Marietta’s Buckeye Park

A recent sunny afternoon lured Marietta residents Josh Cross and friends Ashley Lewis and Amanda Offenberger to the pond at Buckeye Park where the trio found a shady spot along the shoreline.

“It’s kind of a lazy day for us, so we decided to do some fishing,” Cross said. “It’s a nice park and seems to be relatively well-kept.”

The pond, stocked and maintained by the Ohio Department of Natural Resources, is one of the main attractions at Buckeye Park, which also includes basketball courts, two lighted softball fields, an archery range, playground and picnic facilities.

“The park gets a lot of use, but it’s in great shape and is probably my favorite of all the city parks,” said Tom Kunz, Marietta’s public facilities superintendent.

He said city crews work to keep the park maintained all season.

“Just last week a new metal roof was put on one of the ball field dugouts after high winds damaged the old roofing,” Kunz said. “And our utilities maintenance department replaced all of the field lights with new energy-efficient bulbs.”

He said the crews also recently repaired and added a railing to a set of steps that provide pedestrian access to the park from Ingleside Avenue, and there are plans to construct a kiosk near the park’s picnic shelter where community events and other information can be posted.

Another ball fields upgrade, requested by the Marietta Softball Association, is the raising of the field light poles so that players are not blinded by the lights when someone hits a high pop-up ball.

City council appropriated $15,200 for that and other field lighting improvements this year.

The association works closely with the city to keep the softball facilities well-maintained, including mowing the fields.

“We have a good relationship. The softball association helps a lot-if not for them those fields wouldn’t look nearly as good,” said Susan Joyce, the city’s recreation clerk.

In addition to the ball fields, the basketball courts get a workout at Buckeye Park during the summer months, thanks to Marietta’s summer youth basketball program that just kicked off its fifth season Monday.

“We have 70 kids signed up this year,” Joyce said. “But we hold other events at the park, too. Our annual fishing derby brought more than 60 kids to Buckeye Park, and in August we’ll have a Youth Outdoors Day, something we started a couple of years ago with Ohio DNR.”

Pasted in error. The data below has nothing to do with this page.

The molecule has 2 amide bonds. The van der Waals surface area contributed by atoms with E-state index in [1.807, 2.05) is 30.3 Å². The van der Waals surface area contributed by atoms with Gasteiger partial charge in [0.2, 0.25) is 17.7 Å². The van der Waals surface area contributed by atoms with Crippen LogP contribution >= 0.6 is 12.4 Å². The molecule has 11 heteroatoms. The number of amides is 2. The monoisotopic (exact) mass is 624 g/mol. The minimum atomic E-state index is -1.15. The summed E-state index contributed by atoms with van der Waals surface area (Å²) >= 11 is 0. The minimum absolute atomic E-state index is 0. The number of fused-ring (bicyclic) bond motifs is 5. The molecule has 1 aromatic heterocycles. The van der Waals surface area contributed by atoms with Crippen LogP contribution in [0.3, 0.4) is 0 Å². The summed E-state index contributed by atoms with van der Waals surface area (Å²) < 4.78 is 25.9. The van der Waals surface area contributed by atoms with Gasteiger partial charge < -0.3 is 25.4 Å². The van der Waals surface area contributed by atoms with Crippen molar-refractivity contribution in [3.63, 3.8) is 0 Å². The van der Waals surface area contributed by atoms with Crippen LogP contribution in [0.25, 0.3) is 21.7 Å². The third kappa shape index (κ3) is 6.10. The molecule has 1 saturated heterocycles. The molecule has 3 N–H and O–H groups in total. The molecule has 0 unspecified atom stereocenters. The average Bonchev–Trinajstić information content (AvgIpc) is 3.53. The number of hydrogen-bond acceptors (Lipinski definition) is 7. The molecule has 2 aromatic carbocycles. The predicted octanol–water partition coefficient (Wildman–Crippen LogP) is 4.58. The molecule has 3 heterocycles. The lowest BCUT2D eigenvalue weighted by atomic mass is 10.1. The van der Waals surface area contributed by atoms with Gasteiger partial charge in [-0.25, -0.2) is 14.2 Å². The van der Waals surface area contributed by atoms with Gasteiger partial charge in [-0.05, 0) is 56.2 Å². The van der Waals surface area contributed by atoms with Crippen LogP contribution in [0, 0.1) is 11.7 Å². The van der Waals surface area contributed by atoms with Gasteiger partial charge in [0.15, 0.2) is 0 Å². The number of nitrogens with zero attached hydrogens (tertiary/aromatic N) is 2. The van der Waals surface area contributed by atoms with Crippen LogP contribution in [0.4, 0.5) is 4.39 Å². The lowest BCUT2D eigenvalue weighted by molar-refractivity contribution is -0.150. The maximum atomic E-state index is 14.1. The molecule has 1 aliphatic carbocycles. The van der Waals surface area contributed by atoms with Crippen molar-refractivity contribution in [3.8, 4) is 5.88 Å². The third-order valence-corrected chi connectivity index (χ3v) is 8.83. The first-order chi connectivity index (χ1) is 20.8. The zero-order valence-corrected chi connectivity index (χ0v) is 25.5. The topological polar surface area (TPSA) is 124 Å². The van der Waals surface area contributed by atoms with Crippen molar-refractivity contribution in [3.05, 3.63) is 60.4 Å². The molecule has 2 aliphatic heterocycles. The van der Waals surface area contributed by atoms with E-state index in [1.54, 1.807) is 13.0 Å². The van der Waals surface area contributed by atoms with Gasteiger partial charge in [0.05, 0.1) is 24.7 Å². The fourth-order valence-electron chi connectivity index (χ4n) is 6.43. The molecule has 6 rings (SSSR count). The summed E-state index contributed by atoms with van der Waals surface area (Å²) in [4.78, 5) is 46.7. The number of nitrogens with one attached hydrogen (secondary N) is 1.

The purpose of that event is to give youngsters a chance to learn about outdoor activities like fishing, archery and firearm safety with a BB rifle range. Participants will also be introduced to some wildlife during the outdoors day.

Joyce said the public picnic facilities at the park include a large shelter that can be reserved for various gatherings for a fee of $25 for three hours’ use.

Funding for the park maintenance comes out of the city’s lands, buildings and parks account, and new equipment or major upgrades are usually funded from various grants, she said.

The archery range, for example, was installed by city crews, but funded with an Ohio DNR grant about three years ago, Joyce said, adding that Community Development Block Grant monies have also been used for park upgrades in the past.

Buckeye Park is lacking at least one important amenity-permanent public restrooms. Currently the city provides portable toilets at the ball fields and near the picnic shelter and playground areas.

That’s been a longtime concern for former Marietta councilman Sam Gwinn, who’s known by some as the “grandpa of Buckeye Park” as he still keeps a close eye on the facilities there.

“This is probably the most used park in town, but one of the main things needed there is restrooms,” he said.

During his time on council Gwinn had a hand in obtaining many of the park’s upgrades, including new playground equipment, the basketball courts and lighting, and he helped initiate plans to build the archery range.

“The park is in pretty good shape, and when first developed in the 1970s there were restrooms built, but they were not kept up over the years so we brought in portable toilets,” he said.

As a councilman Gwinn tried to have permanent restrooms constructed at the park, but the project hit a snag because Buckeye Park lies within the 100-year floodplain, and the restrooms would have required a special design to meet Ohio Environmental Protection Agency and Federal Emergency Management Agency floodplain construction regulations.

“The price would have been well over $100,000,” he said. “That’s big money, but then you have to consider that it would be worth the effort. The portable toilets cost money every year. And the city has permanent restrooms at Indian Acres Park, which is also located in a floodplain. I think we can do better.”